The drive back was otherwise uneventful. We again stayed at NH Collection Villa de Bilbao (Booking.com), so we checked in, dropped our bags, and returned the car to the train station. We had one last fantastic dinner in Bibao, followed by an evening stroll along the river. The next day, we flew home, or at least we tried.

Ready to plan your own trip? See our notes and advice on planning a hiking trip to the Picos de Europa.

4 thoughts on “Picos de Europa part 3: Cares Gorge, Jou de los Cabrones, and Ondón”

  1. Hi Sean and Kyle: Awesome post. Had several questions about the hike up to Refugio Jou de los Cabrones and back to Bulnes. For context, we’ve hiked a fair bit thru the Stubai alps, Dolomites etc. We are not technical climbers just solid trampers:

    (a) In the hike up to Refugio Jou de los Cabrones there is a section where we use a rope to get up the slope. Do we have to depend on the rope to find our way up or is it more like we are climbing up but using the rope for protection and to provide addl support? I am asking because neither my husband nor I could climb up a rope you know? I mean like propel ourselves up a rope just depending our weight on it LOL. But if it is like a low grade Via Ferrata we could climb up rocks while holding onto a rope. Can you advise?

    (b) Once you get past the rope section, the other side looked pretty steep. Can we find footings in the crevices and pretty much find our way down? It would be sad to overstate our skill level and get to that point and then be unable to go further.

    (c) In checking out the hiking path at various points it almost seems like a social path. We will have Gaia GPS, but where would we find a paper map, and what else did you use to ensure you were on the right track? Or am I mis-stating and it’s fairly well sign-posted?

    (d) We are planning to do this hike (if we can) in late September 2023. Any ideas when the snow fall comes thru in these areas?

    Thanks for all your advice, and would much appreciate your insight on these points. Best Regards, Chitra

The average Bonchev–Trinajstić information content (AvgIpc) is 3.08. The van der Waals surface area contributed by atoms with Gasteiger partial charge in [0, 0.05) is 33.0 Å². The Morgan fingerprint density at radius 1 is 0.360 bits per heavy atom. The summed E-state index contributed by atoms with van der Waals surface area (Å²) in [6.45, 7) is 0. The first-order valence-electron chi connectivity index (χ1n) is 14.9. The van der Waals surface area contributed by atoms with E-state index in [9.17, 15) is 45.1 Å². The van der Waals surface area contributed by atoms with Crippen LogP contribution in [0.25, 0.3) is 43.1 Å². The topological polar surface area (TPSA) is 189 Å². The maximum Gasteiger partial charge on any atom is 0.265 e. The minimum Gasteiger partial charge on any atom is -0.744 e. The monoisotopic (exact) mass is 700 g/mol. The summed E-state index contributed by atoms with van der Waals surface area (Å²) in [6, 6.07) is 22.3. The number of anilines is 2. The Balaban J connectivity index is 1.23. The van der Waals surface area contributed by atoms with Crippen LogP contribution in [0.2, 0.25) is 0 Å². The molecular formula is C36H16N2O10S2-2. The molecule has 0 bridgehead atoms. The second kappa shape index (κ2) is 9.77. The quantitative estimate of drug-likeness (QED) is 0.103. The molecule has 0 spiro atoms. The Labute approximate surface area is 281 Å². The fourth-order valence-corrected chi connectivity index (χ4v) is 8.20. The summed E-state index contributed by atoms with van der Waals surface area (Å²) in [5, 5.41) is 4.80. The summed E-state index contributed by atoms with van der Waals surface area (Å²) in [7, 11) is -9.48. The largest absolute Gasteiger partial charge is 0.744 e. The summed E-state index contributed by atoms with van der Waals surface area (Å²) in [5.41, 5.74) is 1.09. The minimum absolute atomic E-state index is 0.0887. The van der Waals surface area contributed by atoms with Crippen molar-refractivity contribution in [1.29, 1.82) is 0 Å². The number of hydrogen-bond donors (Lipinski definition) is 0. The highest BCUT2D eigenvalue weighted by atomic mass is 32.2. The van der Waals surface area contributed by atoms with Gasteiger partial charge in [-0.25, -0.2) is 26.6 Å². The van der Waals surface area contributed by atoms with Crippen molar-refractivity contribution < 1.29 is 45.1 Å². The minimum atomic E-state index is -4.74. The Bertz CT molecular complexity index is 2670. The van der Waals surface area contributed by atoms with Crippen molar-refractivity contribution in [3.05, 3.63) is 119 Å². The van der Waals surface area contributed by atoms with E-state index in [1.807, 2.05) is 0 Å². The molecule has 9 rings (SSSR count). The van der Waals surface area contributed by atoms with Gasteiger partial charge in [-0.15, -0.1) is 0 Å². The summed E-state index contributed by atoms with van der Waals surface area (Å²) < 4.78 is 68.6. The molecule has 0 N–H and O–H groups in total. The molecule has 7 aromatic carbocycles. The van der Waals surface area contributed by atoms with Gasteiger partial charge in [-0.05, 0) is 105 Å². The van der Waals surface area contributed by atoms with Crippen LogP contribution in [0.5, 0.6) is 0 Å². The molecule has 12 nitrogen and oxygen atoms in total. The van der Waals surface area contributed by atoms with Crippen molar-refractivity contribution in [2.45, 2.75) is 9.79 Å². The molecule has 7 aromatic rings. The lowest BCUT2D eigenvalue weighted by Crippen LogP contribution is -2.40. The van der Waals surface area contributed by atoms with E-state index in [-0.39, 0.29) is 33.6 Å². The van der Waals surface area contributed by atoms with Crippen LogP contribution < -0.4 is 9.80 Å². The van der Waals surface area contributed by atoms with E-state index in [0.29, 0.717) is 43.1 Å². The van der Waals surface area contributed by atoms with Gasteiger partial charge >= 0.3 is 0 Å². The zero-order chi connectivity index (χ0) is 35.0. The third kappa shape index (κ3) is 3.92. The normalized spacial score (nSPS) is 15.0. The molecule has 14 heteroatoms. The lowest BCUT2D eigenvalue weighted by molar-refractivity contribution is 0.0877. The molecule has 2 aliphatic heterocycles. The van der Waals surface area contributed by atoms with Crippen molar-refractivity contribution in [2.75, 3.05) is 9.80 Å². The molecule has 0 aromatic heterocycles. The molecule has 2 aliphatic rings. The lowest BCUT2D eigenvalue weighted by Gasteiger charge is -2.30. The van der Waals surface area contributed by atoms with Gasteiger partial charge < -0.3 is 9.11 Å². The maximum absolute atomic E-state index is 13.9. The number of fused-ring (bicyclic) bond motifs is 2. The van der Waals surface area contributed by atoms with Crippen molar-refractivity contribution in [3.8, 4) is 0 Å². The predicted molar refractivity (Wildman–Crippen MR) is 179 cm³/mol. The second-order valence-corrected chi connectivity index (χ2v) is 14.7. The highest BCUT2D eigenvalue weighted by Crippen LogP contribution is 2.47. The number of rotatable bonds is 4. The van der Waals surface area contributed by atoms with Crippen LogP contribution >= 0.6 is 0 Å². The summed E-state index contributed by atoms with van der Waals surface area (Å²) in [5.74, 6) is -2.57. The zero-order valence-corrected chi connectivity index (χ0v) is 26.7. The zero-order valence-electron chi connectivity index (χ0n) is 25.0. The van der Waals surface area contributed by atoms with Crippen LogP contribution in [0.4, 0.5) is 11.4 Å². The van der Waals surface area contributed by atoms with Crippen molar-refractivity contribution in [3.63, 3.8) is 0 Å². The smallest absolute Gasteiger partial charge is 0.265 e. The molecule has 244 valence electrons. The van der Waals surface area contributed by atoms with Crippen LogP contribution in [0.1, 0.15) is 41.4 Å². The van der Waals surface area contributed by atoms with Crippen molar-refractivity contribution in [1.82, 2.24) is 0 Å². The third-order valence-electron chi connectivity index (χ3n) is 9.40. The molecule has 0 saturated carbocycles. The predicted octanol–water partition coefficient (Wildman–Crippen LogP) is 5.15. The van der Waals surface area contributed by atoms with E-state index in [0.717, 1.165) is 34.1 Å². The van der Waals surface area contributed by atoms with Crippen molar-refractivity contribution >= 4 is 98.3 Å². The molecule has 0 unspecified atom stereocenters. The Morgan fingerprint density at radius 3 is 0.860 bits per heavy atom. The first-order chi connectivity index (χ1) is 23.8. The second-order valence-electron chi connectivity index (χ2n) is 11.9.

1. Hi Chitra – thanks for your questions!

      As background – we are also not technical hikers (and definitely not climbers). I (Sean) have done one or two via ferrata, but otherwise, we mostly hike.

      My recollection of the rope assist on the hike to Jou de los Cabrones was that it was not necessary for route-finding and that the route was very clear. I also felt that on a dry, clear day, the rope was a convenience but not necessary. Footholds and handholds were plentiful in this rock, though sometimes a little sharp. The steepest section is shown in this photo – lot of good places to put hands and feet. I think I was personally more concerned about another party showing up and knocking down loose rock than I was about falling.

      My recollection is that the route after the rope section was also well within our abilities (both in terms of hiking and route finding). I remember one additional section, mostly level, that had been blasted or hammered into the rock, also with a rope handhold – that’s in this photo. It was mostly marked with yellow and white blazes, and I think (but do not fully remember) a few strategic cairns.

      For comparison to our other hikes in the Picos de Europa, I found the route down from Collada de los Horcados Rojos into Garganta de los Boches closer to the limits my comfort in terms of finding and following a good route (all talus and scree, and in an unexpected thunderstorm storm), and the route from Cabaña Veronica to Tiro Casares more difficult for routefinding (few markings or cairns; glad to have nav).

      I unfortunately don’t know much about fall conditions. Because we were planning a June trip, we were paying much more attention to when the snow would melt compared to when it would start :-). That said, from our trip and from following some of the refugios on social media, the weather can certainly be unpredictable! We had some light snow just a few days earlier in June, and I *think* I’ve seen September social media posts about snow. Refugio Collado Jermoso is a little more active, I think, than Refugio Jou de Los Cabrones, but looking back through their accounts might give a sense of seasonal variation.

      Finally, a lot could have changed in the past six years–and a rainy day could make the experience much different! But I hope this is helpful!